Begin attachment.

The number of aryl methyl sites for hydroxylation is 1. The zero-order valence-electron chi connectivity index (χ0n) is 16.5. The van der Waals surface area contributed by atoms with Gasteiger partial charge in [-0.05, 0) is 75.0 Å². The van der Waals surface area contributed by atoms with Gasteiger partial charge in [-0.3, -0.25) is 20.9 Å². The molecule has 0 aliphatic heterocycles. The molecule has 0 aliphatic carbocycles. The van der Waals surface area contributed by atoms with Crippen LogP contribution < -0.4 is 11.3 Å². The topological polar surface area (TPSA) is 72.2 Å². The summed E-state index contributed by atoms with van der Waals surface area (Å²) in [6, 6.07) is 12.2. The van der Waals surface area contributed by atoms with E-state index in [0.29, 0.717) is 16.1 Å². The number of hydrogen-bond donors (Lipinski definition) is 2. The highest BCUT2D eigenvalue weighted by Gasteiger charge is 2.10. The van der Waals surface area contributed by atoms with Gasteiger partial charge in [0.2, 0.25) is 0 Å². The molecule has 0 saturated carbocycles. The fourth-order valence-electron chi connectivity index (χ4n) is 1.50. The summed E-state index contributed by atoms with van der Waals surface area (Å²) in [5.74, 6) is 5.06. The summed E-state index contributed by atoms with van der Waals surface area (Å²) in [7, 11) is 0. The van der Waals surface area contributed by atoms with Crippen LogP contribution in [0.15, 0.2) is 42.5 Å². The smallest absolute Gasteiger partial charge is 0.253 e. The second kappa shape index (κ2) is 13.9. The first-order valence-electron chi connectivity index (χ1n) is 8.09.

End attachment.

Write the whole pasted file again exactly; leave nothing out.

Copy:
The number of aryl methyl sites for hydroxylation is 1. The zero-order valence-electron chi connectivity index (χ0n) is 16.5. The van der Waals surface area contributed by atoms with Gasteiger partial charge in [-0.05, 0) is 75.0 Å². The van der Waals surface area contributed by atoms with Gasteiger partial charge in [-0.3, -0.25) is 20.9 Å². The molecule has 0 aliphatic heterocycles. The molecule has 0 aliphatic carbocycles. The van der Waals surface area contributed by atoms with Crippen LogP contribution < -0.4 is 11.3 Å². The topological polar surface area (TPSA) is 72.2 Å². The summed E-state index contributed by atoms with van der Waals surface area (Å²) in [6, 6.07) is 12.2. The van der Waals surface area contributed by atoms with E-state index in [0.29, 0.717) is 16.1 Å². The number of hydrogen-bond donors (Lipinski definition) is 2. The highest BCUT2D eigenvalue weighted by Gasteiger charge is 2.10. The van der Waals surface area contributed by atoms with Gasteiger partial charge in [0.2, 0.25) is 0 Å². The molecule has 0 saturated carbocycles. The fourth-order valence-electron chi connectivity index (χ4n) is 1.50. The summed E-state index contributed by atoms with van der Waals surface area (Å²) in [5.74, 6) is 5.06. The summed E-state index contributed by atoms with van der Waals surface area (Å²) in [7, 11) is 0. The van der Waals surface area contributed by atoms with Crippen LogP contribution in [0.15, 0.2) is 42.5 Å². The smallest absolute Gasteiger partial charge is 0.253 e. The second kappa shape index (κ2) is 13.9. The first-order valence-electron chi connectivity index (χ1n) is 8.09.